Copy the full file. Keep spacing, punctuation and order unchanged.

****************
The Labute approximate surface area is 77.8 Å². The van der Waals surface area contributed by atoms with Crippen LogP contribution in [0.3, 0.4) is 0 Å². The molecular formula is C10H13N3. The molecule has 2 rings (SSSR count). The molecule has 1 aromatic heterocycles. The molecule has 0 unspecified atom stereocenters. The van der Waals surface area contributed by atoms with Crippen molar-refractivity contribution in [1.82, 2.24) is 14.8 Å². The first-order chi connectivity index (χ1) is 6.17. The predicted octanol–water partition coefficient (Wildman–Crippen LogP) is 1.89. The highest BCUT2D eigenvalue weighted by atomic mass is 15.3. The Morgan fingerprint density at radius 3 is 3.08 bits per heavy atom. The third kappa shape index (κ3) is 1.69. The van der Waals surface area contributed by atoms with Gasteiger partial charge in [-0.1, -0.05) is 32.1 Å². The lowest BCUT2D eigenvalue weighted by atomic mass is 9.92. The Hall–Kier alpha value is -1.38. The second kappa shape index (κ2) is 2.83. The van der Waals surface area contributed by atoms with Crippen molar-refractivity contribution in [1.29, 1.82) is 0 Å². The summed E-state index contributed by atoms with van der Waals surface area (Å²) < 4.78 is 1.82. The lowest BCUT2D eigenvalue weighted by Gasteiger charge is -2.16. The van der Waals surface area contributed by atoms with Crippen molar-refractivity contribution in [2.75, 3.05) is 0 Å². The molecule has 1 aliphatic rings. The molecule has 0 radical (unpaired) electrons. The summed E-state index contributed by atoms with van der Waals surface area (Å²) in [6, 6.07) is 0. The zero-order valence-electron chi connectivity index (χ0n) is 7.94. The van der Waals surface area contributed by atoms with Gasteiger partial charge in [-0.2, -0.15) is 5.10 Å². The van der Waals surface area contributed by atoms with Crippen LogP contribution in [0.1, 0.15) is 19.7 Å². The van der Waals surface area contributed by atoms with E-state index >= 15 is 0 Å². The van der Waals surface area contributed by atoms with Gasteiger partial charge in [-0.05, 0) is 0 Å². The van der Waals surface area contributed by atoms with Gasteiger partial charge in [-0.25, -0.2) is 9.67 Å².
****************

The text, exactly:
The Labute approximate surface area is 77.8 Å². The van der Waals surface area contributed by atoms with Crippen LogP contribution in [0.3, 0.4) is 0 Å². The molecular formula is C10H13N3. The molecule has 2 rings (SSSR count). The molecule has 1 aromatic heterocycles. The molecule has 0 unspecified atom stereocenters. The van der Waals surface area contributed by atoms with Crippen molar-refractivity contribution in [1.82, 2.24) is 14.8 Å². The first-order chi connectivity index (χ1) is 6.17. The predicted octanol–water partition coefficient (Wildman–Crippen LogP) is 1.89. The highest BCUT2D eigenvalue weighted by atomic mass is 15.3. The Morgan fingerprint density at radius 3 is 3.08 bits per heavy atom. The third kappa shape index (κ3) is 1.69. The van der Waals surface area contributed by atoms with Gasteiger partial charge in [-0.1, -0.05) is 32.1 Å². The lowest BCUT2D eigenvalue weighted by atomic mass is 9.92. The Hall–Kier alpha value is -1.38. The second kappa shape index (κ2) is 2.83. The van der Waals surface area contributed by atoms with Crippen molar-refractivity contribution in [1.29, 1.82) is 0 Å². The summed E-state index contributed by atoms with van der Waals surface area (Å²) < 4.78 is 1.82. The lowest BCUT2D eigenvalue weighted by Gasteiger charge is -2.16. The van der Waals surface area contributed by atoms with Crippen molar-refractivity contribution in [2.75, 3.05) is 0 Å². The molecule has 1 aliphatic rings. The molecule has 0 radical (unpaired) electrons. The summed E-state index contributed by atoms with van der Waals surface area (Å²) in [6, 6.07) is 0. The zero-order valence-electron chi connectivity index (χ0n) is 7.94. The van der Waals surface area contributed by atoms with Gasteiger partial charge in [-0.2, -0.15) is 5.10 Å². The van der Waals surface area contributed by atoms with Crippen LogP contribution in [0.1, 0.15) is 19.7 Å². The van der Waals surface area contributed by atoms with E-state index >= 15 is 0 Å². The van der Waals surface area contributed by atoms with Gasteiger partial charge in [-0.05, 0) is 0 Å². The van der Waals surface area contributed by atoms with Gasteiger partial charge in [-0.25, -0.2) is 9.67 Å².